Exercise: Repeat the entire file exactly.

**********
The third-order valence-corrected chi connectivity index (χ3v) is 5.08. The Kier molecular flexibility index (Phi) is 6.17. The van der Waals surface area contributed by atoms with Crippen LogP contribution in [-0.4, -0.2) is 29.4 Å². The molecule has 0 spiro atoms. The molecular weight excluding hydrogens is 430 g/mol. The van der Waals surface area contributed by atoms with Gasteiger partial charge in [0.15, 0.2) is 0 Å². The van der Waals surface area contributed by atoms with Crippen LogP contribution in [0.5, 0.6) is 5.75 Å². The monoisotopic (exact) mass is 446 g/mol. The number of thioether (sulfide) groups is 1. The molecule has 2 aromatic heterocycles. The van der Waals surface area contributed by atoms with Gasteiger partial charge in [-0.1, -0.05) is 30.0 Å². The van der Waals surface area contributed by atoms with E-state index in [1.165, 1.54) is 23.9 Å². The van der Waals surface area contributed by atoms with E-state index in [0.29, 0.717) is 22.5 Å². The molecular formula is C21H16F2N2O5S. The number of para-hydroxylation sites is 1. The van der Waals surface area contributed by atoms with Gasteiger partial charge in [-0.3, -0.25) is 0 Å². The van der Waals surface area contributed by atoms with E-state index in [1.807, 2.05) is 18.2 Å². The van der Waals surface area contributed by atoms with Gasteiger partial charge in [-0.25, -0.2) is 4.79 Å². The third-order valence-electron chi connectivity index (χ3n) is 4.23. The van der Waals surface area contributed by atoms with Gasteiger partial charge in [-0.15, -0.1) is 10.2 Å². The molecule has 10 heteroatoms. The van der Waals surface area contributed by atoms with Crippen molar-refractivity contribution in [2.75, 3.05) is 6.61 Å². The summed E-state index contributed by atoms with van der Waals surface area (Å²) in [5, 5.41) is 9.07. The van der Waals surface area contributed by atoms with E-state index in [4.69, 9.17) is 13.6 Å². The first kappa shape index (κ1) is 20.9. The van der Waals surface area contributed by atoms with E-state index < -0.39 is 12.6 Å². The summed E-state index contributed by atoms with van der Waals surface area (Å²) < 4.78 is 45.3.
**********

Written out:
The third-order valence-corrected chi connectivity index (χ3v) is 5.08. The Kier molecular flexibility index (Phi) is 6.17. The van der Waals surface area contributed by atoms with Crippen LogP contribution in [-0.4, -0.2) is 29.4 Å². The molecule has 0 spiro atoms. The molecular weight excluding hydrogens is 430 g/mol. The van der Waals surface area contributed by atoms with Gasteiger partial charge in [0.15, 0.2) is 0 Å². The van der Waals surface area contributed by atoms with Crippen LogP contribution in [0.5, 0.6) is 5.75 Å². The monoisotopic (exact) mass is 446 g/mol. The number of thioether (sulfide) groups is 1. The molecule has 2 aromatic heterocycles. The van der Waals surface area contributed by atoms with Gasteiger partial charge in [-0.1, -0.05) is 30.0 Å². The van der Waals surface area contributed by atoms with E-state index in [1.165, 1.54) is 23.9 Å². The van der Waals surface area contributed by atoms with E-state index in [0.29, 0.717) is 22.5 Å². The molecular formula is C21H16F2N2O5S. The number of para-hydroxylation sites is 1. The van der Waals surface area contributed by atoms with Gasteiger partial charge in [-0.3, -0.25) is 0 Å². The van der Waals surface area contributed by atoms with E-state index in [1.807, 2.05) is 18.2 Å². The van der Waals surface area contributed by atoms with Gasteiger partial charge in [-0.25, -0.2) is 4.79 Å². The third-order valence-electron chi connectivity index (χ3n) is 4.23. The van der Waals surface area contributed by atoms with Gasteiger partial charge in [-0.15, -0.1) is 10.2 Å². The molecule has 10 heteroatoms. The van der Waals surface area contributed by atoms with Crippen molar-refractivity contribution in [2.75, 3.05) is 6.61 Å². The summed E-state index contributed by atoms with van der Waals surface area (Å²) in [5, 5.41) is 9.07. The van der Waals surface area contributed by atoms with E-state index in [4.69, 9.17) is 13.6 Å². The first kappa shape index (κ1) is 20.9. The van der Waals surface area contributed by atoms with E-state index < -0.39 is 12.6 Å². The summed E-state index contributed by atoms with van der Waals surface area (Å²) < 4.78 is 45.3.